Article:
Laura Miller at Salon has written another article about the demise of literature as we know it. In this latest piece she argues that new technology has made it easier for "everyone" to publish and soon we will all be awash in the dreck from the slush pile.
A basic assumption of Miller's essay is that writers whose work lingers in a slush pile or who self-publish are simply not good enough to find traditional publishers. I don't know if that was ever really the case (certainly some writers have been marginalized because of biases within the industry that are unrelated to talent), but I know that Miller's assumption does not apply to many writers today. Ask any MFA graduate who was good enough to get into a prestigious writing program but who can't find a publisher to buy his book.
I listened to such a person this spring at a panel at AWP. He was a graduate of the Iowa Writers Workshop. He published over half of the stories in his story collection with traditional literary journals, but still could not find an agent or publisher who would take him on. He ended up scrapping the collection and publishing sections of his novel online with a site that specializes in audio podcasts. He found a huge audience who liked what he wrote. After finding a market, a traditional publisher became interested and published his work.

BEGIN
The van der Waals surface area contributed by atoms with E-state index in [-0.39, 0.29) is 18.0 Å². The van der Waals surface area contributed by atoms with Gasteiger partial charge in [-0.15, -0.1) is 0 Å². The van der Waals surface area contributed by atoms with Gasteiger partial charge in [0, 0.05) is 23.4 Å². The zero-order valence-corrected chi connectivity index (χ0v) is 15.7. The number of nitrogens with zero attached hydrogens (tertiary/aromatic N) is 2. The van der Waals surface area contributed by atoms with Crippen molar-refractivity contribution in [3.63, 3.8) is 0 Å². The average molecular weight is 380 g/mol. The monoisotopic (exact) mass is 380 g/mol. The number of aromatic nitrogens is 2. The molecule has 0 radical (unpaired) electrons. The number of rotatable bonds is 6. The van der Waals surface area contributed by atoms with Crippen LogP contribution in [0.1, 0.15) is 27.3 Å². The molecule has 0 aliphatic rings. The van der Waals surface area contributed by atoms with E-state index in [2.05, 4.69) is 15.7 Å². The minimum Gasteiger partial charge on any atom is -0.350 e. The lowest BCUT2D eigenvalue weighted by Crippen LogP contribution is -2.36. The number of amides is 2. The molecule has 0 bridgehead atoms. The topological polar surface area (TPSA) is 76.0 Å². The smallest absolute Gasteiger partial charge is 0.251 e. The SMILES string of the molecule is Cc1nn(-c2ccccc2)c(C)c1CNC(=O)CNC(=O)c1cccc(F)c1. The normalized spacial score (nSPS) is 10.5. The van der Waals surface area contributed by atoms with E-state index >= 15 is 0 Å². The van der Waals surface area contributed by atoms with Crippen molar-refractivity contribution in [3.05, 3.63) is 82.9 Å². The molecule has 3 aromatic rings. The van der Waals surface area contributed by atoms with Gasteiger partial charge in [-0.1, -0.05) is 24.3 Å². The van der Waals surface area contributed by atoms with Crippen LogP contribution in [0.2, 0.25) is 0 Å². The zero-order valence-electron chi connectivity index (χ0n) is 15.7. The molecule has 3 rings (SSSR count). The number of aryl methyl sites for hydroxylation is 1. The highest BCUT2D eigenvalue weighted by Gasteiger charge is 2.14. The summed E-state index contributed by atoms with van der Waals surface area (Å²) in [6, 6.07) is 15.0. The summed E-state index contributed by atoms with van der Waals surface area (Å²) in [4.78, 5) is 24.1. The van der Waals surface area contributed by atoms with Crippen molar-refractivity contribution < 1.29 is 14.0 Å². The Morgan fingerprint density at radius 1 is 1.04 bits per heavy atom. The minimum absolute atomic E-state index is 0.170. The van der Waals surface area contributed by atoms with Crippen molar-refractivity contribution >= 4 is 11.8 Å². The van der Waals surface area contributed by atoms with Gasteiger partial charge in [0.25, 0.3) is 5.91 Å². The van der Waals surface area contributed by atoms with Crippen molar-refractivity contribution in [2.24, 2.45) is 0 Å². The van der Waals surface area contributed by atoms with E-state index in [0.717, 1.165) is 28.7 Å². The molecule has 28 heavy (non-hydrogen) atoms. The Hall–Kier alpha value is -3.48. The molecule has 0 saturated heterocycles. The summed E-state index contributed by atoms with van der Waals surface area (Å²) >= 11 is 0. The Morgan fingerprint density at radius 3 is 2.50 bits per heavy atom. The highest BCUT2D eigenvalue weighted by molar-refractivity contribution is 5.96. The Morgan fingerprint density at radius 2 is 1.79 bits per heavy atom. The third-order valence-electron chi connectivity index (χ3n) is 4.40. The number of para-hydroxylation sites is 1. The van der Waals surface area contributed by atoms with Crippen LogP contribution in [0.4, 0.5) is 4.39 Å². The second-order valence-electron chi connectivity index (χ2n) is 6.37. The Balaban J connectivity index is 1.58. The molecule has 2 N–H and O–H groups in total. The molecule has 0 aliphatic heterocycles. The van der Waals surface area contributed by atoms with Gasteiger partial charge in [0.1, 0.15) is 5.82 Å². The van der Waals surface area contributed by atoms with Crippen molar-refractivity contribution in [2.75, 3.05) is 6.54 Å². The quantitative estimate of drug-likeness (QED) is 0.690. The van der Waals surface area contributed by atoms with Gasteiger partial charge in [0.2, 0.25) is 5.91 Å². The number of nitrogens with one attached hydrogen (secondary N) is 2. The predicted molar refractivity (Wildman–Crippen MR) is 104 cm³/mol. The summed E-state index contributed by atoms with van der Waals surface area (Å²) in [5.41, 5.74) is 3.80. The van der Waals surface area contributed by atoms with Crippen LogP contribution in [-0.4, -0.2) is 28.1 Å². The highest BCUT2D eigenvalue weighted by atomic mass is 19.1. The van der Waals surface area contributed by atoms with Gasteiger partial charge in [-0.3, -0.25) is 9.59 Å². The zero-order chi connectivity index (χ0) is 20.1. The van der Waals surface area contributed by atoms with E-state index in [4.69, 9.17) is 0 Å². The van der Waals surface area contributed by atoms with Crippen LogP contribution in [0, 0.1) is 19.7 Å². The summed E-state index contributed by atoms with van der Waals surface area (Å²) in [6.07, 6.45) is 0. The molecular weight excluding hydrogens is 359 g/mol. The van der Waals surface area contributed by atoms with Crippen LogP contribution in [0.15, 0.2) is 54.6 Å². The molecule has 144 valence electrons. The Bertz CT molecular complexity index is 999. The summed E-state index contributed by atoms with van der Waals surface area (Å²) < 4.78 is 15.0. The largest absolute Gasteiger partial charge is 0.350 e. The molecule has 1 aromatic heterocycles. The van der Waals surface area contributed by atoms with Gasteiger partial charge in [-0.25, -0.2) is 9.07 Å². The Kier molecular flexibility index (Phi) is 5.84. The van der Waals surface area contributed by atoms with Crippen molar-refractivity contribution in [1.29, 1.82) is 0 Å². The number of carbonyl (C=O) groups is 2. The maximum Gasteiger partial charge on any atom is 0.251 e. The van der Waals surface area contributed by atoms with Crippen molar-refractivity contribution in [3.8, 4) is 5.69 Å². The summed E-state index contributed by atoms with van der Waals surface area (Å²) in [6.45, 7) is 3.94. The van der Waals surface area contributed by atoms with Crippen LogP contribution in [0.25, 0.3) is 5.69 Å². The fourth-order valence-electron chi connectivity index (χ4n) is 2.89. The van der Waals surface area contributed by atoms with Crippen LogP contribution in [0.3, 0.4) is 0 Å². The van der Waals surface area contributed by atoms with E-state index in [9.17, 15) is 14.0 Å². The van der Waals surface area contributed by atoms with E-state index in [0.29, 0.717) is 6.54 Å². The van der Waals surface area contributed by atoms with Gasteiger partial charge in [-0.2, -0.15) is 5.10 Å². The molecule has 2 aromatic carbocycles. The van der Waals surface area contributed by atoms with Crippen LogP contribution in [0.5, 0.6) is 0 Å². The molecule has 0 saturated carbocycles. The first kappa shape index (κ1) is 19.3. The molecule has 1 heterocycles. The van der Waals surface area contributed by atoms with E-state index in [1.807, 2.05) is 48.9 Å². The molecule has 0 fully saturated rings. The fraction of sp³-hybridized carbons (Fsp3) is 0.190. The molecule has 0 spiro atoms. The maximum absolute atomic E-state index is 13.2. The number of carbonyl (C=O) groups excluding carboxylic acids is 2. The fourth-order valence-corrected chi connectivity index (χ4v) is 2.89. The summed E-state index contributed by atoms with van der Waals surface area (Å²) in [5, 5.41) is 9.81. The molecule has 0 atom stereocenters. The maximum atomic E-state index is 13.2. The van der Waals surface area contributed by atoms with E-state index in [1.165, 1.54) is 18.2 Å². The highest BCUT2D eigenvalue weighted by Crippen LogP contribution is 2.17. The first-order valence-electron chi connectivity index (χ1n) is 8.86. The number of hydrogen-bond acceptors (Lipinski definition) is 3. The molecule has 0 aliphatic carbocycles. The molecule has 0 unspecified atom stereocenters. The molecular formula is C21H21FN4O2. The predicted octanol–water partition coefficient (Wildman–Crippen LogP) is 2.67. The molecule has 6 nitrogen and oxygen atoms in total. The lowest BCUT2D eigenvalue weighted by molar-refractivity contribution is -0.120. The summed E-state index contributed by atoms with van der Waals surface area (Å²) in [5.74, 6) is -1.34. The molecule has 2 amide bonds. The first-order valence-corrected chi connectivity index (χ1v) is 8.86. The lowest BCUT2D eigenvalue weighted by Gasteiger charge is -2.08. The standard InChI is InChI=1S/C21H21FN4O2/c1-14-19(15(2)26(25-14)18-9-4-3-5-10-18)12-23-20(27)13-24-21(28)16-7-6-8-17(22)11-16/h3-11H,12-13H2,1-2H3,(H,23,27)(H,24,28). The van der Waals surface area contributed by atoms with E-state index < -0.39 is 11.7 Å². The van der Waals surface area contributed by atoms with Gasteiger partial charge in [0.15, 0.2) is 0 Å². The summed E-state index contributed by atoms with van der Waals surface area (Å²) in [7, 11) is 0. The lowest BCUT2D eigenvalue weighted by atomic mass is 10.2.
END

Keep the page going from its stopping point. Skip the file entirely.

That writer was and is talented. His problem was not his writing, but the changing marketplace. The publishing industry is being reshaped by market forces just like the music industry, journalism, and the movie industry. If Miller's essay had not assumed that all unpublished writing is bad, the essay may have provided a less cynical view of how literature and publishing might flourish in our new technological age.
Besides, Ms. Miller, what's wrong with the "democratization of the slush pile"? If you don't like something, don't read it. It shouldn't matter if it's an e-book or the old fashioned kind. But I suspect that the real problem is the democratization of the gatekeepers.